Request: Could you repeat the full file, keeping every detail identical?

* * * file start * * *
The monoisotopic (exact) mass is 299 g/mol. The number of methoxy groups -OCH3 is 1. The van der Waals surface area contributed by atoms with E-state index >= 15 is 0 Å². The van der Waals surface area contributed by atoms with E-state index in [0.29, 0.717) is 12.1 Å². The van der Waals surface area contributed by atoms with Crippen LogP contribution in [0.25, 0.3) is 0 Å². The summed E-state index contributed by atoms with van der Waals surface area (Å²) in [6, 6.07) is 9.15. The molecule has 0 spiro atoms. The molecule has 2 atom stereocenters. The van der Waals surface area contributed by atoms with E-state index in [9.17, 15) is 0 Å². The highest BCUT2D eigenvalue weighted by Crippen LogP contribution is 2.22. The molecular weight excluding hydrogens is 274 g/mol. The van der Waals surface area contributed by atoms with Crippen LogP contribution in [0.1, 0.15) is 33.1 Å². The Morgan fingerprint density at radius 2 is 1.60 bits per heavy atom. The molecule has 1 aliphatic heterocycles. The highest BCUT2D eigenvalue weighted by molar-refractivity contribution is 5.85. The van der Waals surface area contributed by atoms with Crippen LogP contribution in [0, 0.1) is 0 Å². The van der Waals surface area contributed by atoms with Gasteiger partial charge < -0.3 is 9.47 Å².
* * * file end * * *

The monoisotopic (exact) mass is 299 g/mol. The number of methoxy groups -OCH3 is 1. The van der Waals surface area contributed by atoms with E-state index >= 15 is 0 Å². The van der Waals surface area contributed by atoms with E-state index in [0.29, 0.717) is 12.1 Å². The van der Waals surface area contributed by atoms with Crippen LogP contribution in [0.25, 0.3) is 0 Å². The summed E-state index contributed by atoms with van der Waals surface area (Å²) in [6, 6.07) is 9.15. The molecule has 0 spiro atoms. The molecule has 2 atom stereocenters. The van der Waals surface area contributed by atoms with E-state index in [9.17, 15) is 0 Å². The highest BCUT2D eigenvalue weighted by Crippen LogP contribution is 2.22. The molecular weight excluding hydrogens is 274 g/mol. The van der Waals surface area contributed by atoms with Crippen LogP contribution in [0.1, 0.15) is 33.1 Å². The Morgan fingerprint density at radius 2 is 1.60 bits per heavy atom. The molecule has 1 aliphatic heterocycles. The highest BCUT2D eigenvalue weighted by molar-refractivity contribution is 5.85. The van der Waals surface area contributed by atoms with Crippen LogP contribution in [0, 0.1) is 0 Å². The van der Waals surface area contributed by atoms with Gasteiger partial charge < -0.3 is 9.47 Å².